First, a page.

As mentioned above, the method and tool of this invention are useful in debonding of metal and plastic brackets and similar appliances, but the need for an improved tool and technique is an outgrowth of the recent development of ceramic brackets. In contrast to metal and plastic materials which are relatively resilient or ductile, ceramics are very hard and brittle, and somewhat unpredictable in tensile strength. These structural characteristics result in a significant risk of bracket fracture or shattering if conventional debonding tools are used with ceramic brackets.
When used with ceramic brackets, it is important to provide a close mating fit between the bracket and tool slots 15 or 16, and to avoid gripping the bracket on structurally weak surfaces. Typical commercially available ceramic brackets have essentially flat and parallel mesial and distal side surfaces 25 and 26, and tool tips 14 are accordingly flat and parallel, and spaced apart by the bracket width to fit snugly (preferably with no more than a few thousandths of an inch of overall clearance) against the bracket sides. The shape of the tool tips can of course be modified to mate with any other noncircular surface contour on the bracket.
Gripping of the mesial and distal sides of a ceramic bracket is also preferred, because it avoids application of debonding force to relatively thin tie wings 23 and 24 which pose a risk of fracture if the tool tips are positioned over the gingival and occlusal bracket surfaces. More generally, the concept is to apply the debonding torque to the structurally strongest parts of the bracket to minimize risk of bracket fracture.
Experience has shown that occasional ceramic-bracket breakage will occur, even with a close-fitting tool and proper technique. We have found that if breakage is sensed during tool rotation, further rotation should nevertheless be continued as there is a good probability that complete debonding will be achieved, and the bracket fragments will be largely contained in the tool slot.
Although tool 10 has been described in a preferred embodiment, other tool styles may be used as suggested in FIGS. 9-12. For example, a tool 35 of sheet-metal construction is shown in FIGS. 9-10, and has an enlarged handgrip central portion 36, and angled or offset tips 37 with slots 38 and 39 of two different widths to accommodate brackets of different widths. Another variation is a handle (not shown) with a gripping chuck to receive interchangeable blades of the shape of the ends of tool 35 on opposite sides of central portion 36.
FIGS. 11-12 show a machined tool 40 having a cylindrical handle 41 which conically tapers to a tip 42 with a bracket-receiving slot 43. Tool 40 can be made in a double-ended version if dual-slot capability is desired.
FIGS. 13A-B show one end of a tool 50 which is generally similar to tool 10, and is a presently preferred embodiment of the invention in that the possibility of debonding force being applied to relatively weaker bracket portions is minimized. In common with tool 10, tool 50 has a handgrip central portion 51 with an end portion 52 (the opposite end portion is not shown).
End portion 52 terminates in a pair of beaks or tips 54 between which a slot 55 is defined. Tips 54 differ from tips 14 of tool 10 in that the inner surface of each tip 54 defines an inwardly extending projection or land 57. The entrance portion of slot 55 is thus narrowed by lands 57 which are spaced apart to make a slip fit over a base 59 of a bracket 60 as shown in FIG. 13C.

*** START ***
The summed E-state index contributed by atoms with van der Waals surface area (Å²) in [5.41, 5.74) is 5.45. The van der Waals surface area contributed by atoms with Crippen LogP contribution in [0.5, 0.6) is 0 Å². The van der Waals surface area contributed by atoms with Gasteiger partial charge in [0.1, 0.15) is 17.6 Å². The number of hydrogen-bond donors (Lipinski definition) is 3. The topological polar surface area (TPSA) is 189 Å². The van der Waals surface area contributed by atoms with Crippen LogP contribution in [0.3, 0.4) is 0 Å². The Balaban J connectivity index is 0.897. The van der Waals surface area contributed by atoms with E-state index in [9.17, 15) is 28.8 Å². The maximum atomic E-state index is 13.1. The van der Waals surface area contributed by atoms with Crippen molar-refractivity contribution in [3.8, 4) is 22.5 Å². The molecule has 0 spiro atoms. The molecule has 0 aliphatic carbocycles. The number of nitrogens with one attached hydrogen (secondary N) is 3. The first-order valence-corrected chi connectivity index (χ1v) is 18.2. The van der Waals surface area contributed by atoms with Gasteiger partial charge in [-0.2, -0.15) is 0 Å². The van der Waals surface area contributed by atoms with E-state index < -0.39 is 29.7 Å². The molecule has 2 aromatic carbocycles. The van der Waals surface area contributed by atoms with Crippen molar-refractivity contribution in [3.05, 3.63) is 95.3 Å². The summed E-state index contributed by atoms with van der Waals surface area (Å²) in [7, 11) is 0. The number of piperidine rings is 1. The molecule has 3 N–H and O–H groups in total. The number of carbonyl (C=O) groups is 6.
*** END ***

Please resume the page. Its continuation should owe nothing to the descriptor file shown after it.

The portion of slot 55 which is between lands 57 and a slot base 61 is wider than bracket 60 to provide clearance spaces 62 (FIG. 13C) between the tool tips and mesial and distal side surfaces 63 of the tiewing portion of bracket 60. With this arrangement, torsional debonding force is applied by tool 50 only to the structurally strong base of the bracket, and the risk of fracturing the structurally weaker bracket tiewing portion is minimized.
In the style of relieved-slot tool just described, the slot need not necessarily be rectangular, and a tool 70 is shown in FIGS. 14A-B with tips 71 having inwardly projecting lands 72 beneath which slot sidewalls 73 diverge outwardly to provide the desired clearance of the tips from the bracket tiewing side surfaces. Similarly, an alternative tool 75 is shown in FIGS. 15A-B with tips 76 having inwardly projecting lands 77 beneath which slot sidewalls 78 are arcuately shaped to provide the desired clearance spaces. In any of these embodiments, the relieved or enlarged inner portion of the slot beneath the tip lands is dimensioned to accept without contact the bracket tiewing portion which extends from the engaged bracket base.
The concept of the invention is not limited to debonding of brackets with absolutely parallel mesial and distal base side surfaces, and a tool 80 is shown in FIGS. 16A-B which is useful with bracket bases which are tapered. Tool 80 is similar to those just described, with the exception that tips 81 define a tapered entrance slot 82 between base-gripping lands 83.
The primary present use of ceramic brackets is on the front (labial or buccal) surfaces of the incisor, cuspid and bicuspid teeth where the attractive and nearly invisible appearance of the ceramic material is desired by patients. The tools described above are suitable for debonding brackets from all of these locations, and the offset feature of the tool tips provides good clearance over the patient's lips during tool rotation. The general concept of the invention is equally useful (with suitable adjustment of tip offset angulation and spacing) on lingual brackets or on other appliances located elsewhere on the teeth. For convenience, the invention has been described in terms of its primary application to orthodontic brackets, but it is our intent that the term "bracket" be broadly construed to include any kind of orthodontic or dental appliance which is cemented to a tooth surface, and which requires eventual debonding and removal.